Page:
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News Stories of the Year

News Stories of the Year


From marriage celebrations in D.C. to beleaguered youths taking drastic action to a prominent activist succumbing to pressure, 2010 was as dramatic as they come. But the good news outweighed the bad, with happy endings for people like Constance McMillen, Dan Choi, and the students in Arkansas's Midland School District. Here's our list of the most riveting news events of the year.

Annise Parker Takes Office

Somewhere Harvey Milk smiled on January 2: Lesbian Annise Parker began her first day as mayor of Houston, the nation's fourth-largest city. Even though her city is on relatively stable financial ground, Parker still had to deal with an economy that has yet to fully recover. City council members showed how much faith they have in Parker's leadership that they voted unanimously in December to give her the ability to order mandatory furloughs.

HIV Travel Ban Lifted

The teens started off with some good news -- on January 4, the 22-year-old ban on HIV-positive visitors to the U.S. was finally ended. A gay man from the Netherlands became the first HIV-positive tourist to freely enter the country when he landed at New York's JFK airport. With the travel ban ended, the U.S. is now planning on hosting a biannual global HIV/AIDS summit in 2012.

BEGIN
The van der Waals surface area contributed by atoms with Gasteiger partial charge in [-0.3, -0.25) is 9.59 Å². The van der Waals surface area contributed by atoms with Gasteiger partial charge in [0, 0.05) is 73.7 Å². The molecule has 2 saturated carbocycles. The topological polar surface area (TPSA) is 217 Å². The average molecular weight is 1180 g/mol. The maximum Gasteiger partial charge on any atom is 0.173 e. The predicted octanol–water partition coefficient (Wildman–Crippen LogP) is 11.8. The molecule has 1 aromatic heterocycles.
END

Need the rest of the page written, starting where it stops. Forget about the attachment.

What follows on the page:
D.C. Marriage Kicks Off

"Don't ask, don't tell" repeal was the year's big gay achievement, but marriage equality also advanced in 2010. Washington, D.C., opened the doors to same-sex marriage, with the first ceremonies being held March 9. Media reports of the first marriages showed a racially diverse mix of couples -- a big change from gay marriages showcased in states like Vermont and Iowa.

First Lesbian Episcopal Bishop Named

Too bad her surname wasn't Glassceiling -- Mary Glasspool certainly broke a barrier when she was consecrated on May 15 as the first openly lesbian bishop in the Episcopal Church. The partnered Glasspool is now a bishop suffragan in the church's Los Angeles diocese. In an interview with The Advocate, the pioneer shared her favorite Bible verse: For I am convinced that neither death, nor life, nor angels, nor rulers, nor things present, nor things to come, nor powers, nor height, nor depth, nor anything else in all creation, will separate us from the love of God in Christ Jesus our Lord (Romans 8:38-39).

ACLU Investigates Fake Prom

When 18-year-old Constance McMillen invited another young woman at her prom at Itawamba Agricultural High School in Fulton, Miss., she had no idea the nation would be riveted by her actions. Last spring, school officials told McMillen she couldn't bring a same-sex date to the prom, then canceled the event altogether when she resisted their decision. The ACLU sued the district on McMillen's behalf, and then a group of parents set up an outside prom -- and sent McMillen and her date to a sparsely attended fake prom. The school district later settled with McMillen for $35,000, paid her attorneys' fees, and enacted a nondiscrimination policy.

Target Controversy